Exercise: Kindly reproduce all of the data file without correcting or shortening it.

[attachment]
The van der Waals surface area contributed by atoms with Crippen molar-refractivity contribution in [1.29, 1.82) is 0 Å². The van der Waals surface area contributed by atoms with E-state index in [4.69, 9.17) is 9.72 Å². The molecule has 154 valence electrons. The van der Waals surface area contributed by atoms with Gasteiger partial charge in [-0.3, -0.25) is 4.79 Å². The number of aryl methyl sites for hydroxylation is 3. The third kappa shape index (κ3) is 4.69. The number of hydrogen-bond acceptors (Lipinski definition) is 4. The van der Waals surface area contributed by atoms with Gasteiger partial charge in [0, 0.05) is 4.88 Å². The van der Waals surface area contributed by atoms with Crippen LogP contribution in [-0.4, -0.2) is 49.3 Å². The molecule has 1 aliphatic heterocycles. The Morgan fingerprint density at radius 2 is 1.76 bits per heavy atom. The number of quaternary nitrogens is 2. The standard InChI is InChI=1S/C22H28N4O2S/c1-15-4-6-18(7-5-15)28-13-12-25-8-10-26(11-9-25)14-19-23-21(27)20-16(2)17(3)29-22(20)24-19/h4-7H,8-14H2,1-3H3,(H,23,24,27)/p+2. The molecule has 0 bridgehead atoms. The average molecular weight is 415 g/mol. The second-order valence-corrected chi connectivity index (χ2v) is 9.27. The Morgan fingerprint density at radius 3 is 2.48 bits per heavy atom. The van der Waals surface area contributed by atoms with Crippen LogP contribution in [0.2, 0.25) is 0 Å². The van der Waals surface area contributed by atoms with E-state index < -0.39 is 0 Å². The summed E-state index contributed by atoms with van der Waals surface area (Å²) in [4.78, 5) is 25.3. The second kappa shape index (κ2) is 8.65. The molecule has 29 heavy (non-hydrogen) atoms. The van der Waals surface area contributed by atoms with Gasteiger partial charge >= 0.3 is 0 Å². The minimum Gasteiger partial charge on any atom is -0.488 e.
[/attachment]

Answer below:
The van der Waals surface area contributed by atoms with Crippen molar-refractivity contribution in [1.29, 1.82) is 0 Å². The van der Waals surface area contributed by atoms with E-state index in [4.69, 9.17) is 9.72 Å². The molecule has 154 valence electrons. The van der Waals surface area contributed by atoms with Gasteiger partial charge in [-0.3, -0.25) is 4.79 Å². The number of aryl methyl sites for hydroxylation is 3. The third kappa shape index (κ3) is 4.69. The number of hydrogen-bond acceptors (Lipinski definition) is 4. The van der Waals surface area contributed by atoms with Gasteiger partial charge in [0, 0.05) is 4.88 Å². The van der Waals surface area contributed by atoms with Crippen LogP contribution in [-0.4, -0.2) is 49.3 Å². The molecule has 1 aliphatic heterocycles. The Morgan fingerprint density at radius 2 is 1.76 bits per heavy atom. The number of quaternary nitrogens is 2. The standard InChI is InChI=1S/C22H28N4O2S/c1-15-4-6-18(7-5-15)28-13-12-25-8-10-26(11-9-25)14-19-23-21(27)20-16(2)17(3)29-22(20)24-19/h4-7H,8-14H2,1-3H3,(H,23,24,27)/p+2. The molecule has 0 bridgehead atoms. The average molecular weight is 415 g/mol. The second-order valence-corrected chi connectivity index (χ2v) is 9.27. The Morgan fingerprint density at radius 3 is 2.48 bits per heavy atom. The van der Waals surface area contributed by atoms with Crippen LogP contribution in [0.2, 0.25) is 0 Å². The van der Waals surface area contributed by atoms with E-state index < -0.39 is 0 Å². The summed E-state index contributed by atoms with van der Waals surface area (Å²) in [4.78, 5) is 25.3. The second kappa shape index (κ2) is 8.65. The molecule has 29 heavy (non-hydrogen) atoms. The van der Waals surface area contributed by atoms with Gasteiger partial charge >= 0.3 is 0 Å². The minimum Gasteiger partial charge on any atom is -0.488 e.